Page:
Chocoholics Anonymous

by Wendy on 19th December 2019

Chocoholics Anonymous | Bury Chiropractic

When it comes to chocolate, we’re constantly bombarded with sensational, conflicting headlines: it’s good for us one minute, and bad the next. So which is it?

Well, as it turns out, a nibble of chocolate here and there is said to be good for the heart! Taken in moderation, studies have found the beloved comfort food to be highly beneficial. But we’re talking about the dark variety, though. Milk chocolate is not so good for us. Here’s a comparison:

Milk chocolate

As its name suggests, milk is added to the recipe, along with more sugar than its darker counterpart. This explains its higher fat content. Milk chocolate contains more carbs, too —most of which are from sugar, a refined carbohydrate.  Refined carbs are grains that have been processed, removing dietary fibre, vitamins, and minerals, and which can cause sudden spikes in your blood sugar levels. This can be dangerous; over a prolonged period, it can adversely affect your resistance to insulin. Ultimately, this can lead to Type 2 diabetes. And aside from perhaps boosting our mood (because let’s face it, milk chocolate tastes yummy), there are few known health benefits.

Dark chocolate

Dark chocolate is so-called because its higher cocoa content and absence of milk gives it a darker appearance. Owing to its lower sugar content, though, it can be bitter —it gets less palatable the higher the concentration of cocoa: you can buy a variety of bars containing anything from around 30 percent cocoa all the way up to 100 per cent! But the greater the cocoa content, the lower the sugar, so the darker the bar, the better it is for you.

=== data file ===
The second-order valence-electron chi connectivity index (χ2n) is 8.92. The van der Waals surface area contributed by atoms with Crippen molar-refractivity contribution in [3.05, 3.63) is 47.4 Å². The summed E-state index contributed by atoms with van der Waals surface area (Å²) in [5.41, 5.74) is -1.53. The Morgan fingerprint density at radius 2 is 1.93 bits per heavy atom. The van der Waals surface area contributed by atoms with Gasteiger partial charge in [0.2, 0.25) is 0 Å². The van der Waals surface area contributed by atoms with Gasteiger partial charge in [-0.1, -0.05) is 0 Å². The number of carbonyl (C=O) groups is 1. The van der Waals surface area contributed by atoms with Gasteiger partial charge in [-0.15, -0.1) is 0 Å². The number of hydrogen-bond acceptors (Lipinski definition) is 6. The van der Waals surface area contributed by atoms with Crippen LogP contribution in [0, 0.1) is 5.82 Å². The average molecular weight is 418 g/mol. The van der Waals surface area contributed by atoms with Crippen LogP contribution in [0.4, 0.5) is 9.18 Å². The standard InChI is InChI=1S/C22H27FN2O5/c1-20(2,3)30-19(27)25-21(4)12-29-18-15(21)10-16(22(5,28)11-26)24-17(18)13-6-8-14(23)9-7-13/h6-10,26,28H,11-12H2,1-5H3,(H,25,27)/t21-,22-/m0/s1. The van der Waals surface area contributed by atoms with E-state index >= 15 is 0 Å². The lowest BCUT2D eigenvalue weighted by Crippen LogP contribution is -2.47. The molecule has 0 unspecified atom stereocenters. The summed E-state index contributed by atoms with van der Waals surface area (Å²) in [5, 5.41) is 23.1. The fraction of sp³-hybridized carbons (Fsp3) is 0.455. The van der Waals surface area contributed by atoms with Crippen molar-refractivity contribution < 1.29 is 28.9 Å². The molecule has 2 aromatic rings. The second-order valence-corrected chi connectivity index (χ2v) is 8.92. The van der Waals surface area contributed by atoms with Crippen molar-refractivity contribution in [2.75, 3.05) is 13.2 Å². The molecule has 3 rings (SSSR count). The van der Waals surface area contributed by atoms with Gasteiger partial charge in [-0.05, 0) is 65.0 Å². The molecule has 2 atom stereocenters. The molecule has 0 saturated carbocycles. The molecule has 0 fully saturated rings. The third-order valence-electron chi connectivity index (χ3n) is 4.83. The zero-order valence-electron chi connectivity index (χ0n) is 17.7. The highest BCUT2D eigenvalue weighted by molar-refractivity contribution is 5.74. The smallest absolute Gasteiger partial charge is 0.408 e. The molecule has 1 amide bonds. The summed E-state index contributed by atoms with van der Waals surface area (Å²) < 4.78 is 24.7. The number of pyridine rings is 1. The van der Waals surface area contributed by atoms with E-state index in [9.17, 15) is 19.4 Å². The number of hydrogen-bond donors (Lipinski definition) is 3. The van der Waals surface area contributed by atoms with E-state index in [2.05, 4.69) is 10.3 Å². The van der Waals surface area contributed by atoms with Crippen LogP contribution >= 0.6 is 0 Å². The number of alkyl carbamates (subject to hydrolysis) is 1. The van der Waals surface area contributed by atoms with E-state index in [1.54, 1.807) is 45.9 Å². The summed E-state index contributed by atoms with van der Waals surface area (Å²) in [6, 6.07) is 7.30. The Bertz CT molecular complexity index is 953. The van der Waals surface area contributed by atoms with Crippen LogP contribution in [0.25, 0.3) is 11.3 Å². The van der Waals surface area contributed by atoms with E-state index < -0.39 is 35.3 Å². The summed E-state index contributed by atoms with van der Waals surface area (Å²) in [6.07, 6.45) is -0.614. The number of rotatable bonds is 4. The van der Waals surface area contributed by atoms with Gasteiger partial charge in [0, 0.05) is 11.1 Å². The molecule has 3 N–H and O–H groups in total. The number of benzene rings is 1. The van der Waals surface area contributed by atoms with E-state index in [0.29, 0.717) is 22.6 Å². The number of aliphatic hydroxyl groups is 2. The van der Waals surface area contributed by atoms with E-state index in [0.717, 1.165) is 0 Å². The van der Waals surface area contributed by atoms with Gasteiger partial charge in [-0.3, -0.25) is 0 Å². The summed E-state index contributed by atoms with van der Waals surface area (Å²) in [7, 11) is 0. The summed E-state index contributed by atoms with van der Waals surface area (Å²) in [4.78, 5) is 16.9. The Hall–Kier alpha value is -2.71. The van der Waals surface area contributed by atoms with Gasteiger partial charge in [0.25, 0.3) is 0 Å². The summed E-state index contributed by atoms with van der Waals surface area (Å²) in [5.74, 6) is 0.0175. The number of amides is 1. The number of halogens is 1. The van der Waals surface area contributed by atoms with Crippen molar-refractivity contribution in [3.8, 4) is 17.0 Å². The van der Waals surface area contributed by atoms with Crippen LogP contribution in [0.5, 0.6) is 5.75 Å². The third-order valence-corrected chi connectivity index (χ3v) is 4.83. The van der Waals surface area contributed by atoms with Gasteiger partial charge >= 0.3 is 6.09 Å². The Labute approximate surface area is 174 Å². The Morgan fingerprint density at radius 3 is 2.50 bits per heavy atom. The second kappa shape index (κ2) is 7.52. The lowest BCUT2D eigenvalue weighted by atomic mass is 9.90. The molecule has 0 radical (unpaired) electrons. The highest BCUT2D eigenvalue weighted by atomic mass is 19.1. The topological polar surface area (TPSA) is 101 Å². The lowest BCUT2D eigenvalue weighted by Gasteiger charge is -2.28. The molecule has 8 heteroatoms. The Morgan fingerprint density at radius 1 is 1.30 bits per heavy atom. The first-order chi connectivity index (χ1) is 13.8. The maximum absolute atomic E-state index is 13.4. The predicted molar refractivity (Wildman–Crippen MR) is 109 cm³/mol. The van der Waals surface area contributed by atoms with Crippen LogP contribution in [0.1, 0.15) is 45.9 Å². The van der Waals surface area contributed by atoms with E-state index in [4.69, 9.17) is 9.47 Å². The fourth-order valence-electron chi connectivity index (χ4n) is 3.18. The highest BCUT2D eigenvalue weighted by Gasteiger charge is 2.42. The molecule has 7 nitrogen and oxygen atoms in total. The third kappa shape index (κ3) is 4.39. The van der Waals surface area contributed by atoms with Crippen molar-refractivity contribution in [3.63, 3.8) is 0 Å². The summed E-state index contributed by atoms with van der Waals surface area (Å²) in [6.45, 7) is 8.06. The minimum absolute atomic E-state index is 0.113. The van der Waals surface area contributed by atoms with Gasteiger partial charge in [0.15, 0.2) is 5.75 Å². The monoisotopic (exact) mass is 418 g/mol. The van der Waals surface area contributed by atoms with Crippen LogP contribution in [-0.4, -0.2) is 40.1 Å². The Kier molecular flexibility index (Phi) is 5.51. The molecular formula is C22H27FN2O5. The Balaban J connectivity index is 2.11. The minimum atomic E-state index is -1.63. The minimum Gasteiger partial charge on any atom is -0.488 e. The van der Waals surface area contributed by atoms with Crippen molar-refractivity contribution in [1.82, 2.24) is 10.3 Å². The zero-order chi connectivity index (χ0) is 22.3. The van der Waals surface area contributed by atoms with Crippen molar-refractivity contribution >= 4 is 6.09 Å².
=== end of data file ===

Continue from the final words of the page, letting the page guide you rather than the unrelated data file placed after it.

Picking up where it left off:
Dark chocolate contains a natural antioxidant known as flavonoids, which are understood to help improve blood flow and circulation. Several studies have shown that it can be good for the brain, too; as well as fighting fatigue and helping with sleep deprivation, dark chocolate may also help to improve mental function.

It’s been used for thousands of years, too. The earliest known use of the cacao bean has been traced to the Amazon basin and dates back as early as 1900 BC. The Kuna, an indigenous people living in Panama and Columbia, drink an abundance of cocoa water every day, and have been found to have lower blood pressure and less susceptibility to cancer, heart disease and stroke.

Eating chocolate also releases endorphins, which are responsible for producing pleasurable, happy feelings. It’s great for baking, too —because it’s more chocolatey, you need less of it in your recipes, which keeps the fat and sugar content down. It’s even a surprising ingredient in some savoury dishes too, as it adds a kick of flavour to low-fat chilli dishes and sauces!

So feel free to go ahead and indulge yourself occasionally without feeling guilty.


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